Pushkin Vertigo, 2016
originally published 2015
translated by Henning Koch
The direction of Scandinavian crime has just changed with Martin Holmén's Clinch, and that's a very good thing. There are two more books to come from Martin Holmén, and that's a very good thing as well. Like Harry Kvist, the former-boxing champ who is the star of this show, Clinch delivers a serious gut punch that will leave its readers reeling. I loved this book. Absolutely.
Let me say this right up front: this is not your standard Nordic crime novel. Clinch would be right at home on a hardcore noir reader's shelf. It's a very physical novel, a book where the term "gritty" doesn't even begin to cover how dark it is. It's also a story that takes its readers into the streets and alleyways of Stockholm in the early 1930s where people are just trying to survive however they can, be it by pimping, prostitution, thievery, whatever. And even when the story moves into the better neighborhoods, even there things don't become any brighter.
Harry Kvist is just trying to make a living like everyone else. A former boxing champ, with two stints in prison, he's now a debt collector. As the story opens, he's at the home of Zetterberg, who had bought an old Opel but didn't make the full payment. Harry's job is to convince Zetterberg that he needs to pony up with the cash -- if Zetterberg pays and Harry gets the money to his client within five days, Harry's share is fifteen per cent. In this case, the outstanding debt is 2,100 kronor so it's definitely a debt worth collecting. When he finally makes contact with Zetterberg, it ain't pretty -- things get very physical and Harry gives him until the next day to pay up. He's tempted to really give Mr. Z. a "proper working over," but as he notes,
"A dead bloke doesn't pay his debts, a badly injured one ends up in a hospital."However, when he comes back the next day to collect, not only is Zetterberg dead, but someone's set his place on fire ... and the cops really like Harry as the culprit. He's picked up and later released, but with a warning that he's not "been ruled out of the investigation." Harry just laughs it off but decides that he's going to clear his name and that he'll find the one witness who can clear him. Easier said than done, but Harry's determined, and he's also eager to stay out of prison -- they can easily throw the book at him for being gay, which is a crime at the time. From there the story moves in some very strange, dark and twisty directions that had me quickly turning pages to see how things were going to come out, gut clinched in suspense all the way.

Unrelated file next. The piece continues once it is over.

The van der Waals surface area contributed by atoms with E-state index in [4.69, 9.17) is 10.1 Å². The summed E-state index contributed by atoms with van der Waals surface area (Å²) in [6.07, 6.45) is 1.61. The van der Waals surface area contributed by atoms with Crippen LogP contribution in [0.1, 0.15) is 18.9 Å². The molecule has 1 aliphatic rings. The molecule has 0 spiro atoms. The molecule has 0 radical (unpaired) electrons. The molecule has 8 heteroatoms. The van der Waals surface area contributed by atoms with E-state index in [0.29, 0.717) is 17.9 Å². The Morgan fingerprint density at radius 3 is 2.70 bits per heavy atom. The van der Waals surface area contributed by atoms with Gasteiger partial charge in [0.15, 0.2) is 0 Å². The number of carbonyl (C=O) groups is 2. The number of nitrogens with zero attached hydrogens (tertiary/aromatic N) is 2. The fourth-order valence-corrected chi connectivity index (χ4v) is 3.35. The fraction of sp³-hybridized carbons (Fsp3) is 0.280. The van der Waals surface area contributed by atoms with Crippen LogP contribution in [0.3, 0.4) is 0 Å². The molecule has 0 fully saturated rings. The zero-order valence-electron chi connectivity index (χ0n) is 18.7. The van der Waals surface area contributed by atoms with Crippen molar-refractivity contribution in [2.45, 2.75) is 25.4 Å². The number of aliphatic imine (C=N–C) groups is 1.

I offer major kudos to Mr. Holmén for bringing something new to the table and new to the genre. First of all, the 1930s setting is viable and leaps off every page; his descriptions of the Stockholm slums and social/political tensions are beyond outstanding. Second, Harry Kvist is not meant to be your average crime solver -- he is sensitive, loves animals, cares about other people, is generous when he has the money. On the other hand, as I said earlier, this is a very physical novel, and Harry's sexuality both with men and women is writ large here, as is his propensity to violence.
When it comes down to it, Clinch is an explosive novel, best enjoyed by readers who are at home with gritty noir that packs a major punch. There is absolutely nothing cutesy here, no angsty detectives, no hints of the sort of Scandinavian crime fiction that is on bookstore shelves -- this is something very, very different and well, frankly, it's time for that to be happening. Highly, highly recommended. I will have to try to remain patient until the next book comes out but after reading and loving Clinch, that's not going to be easy.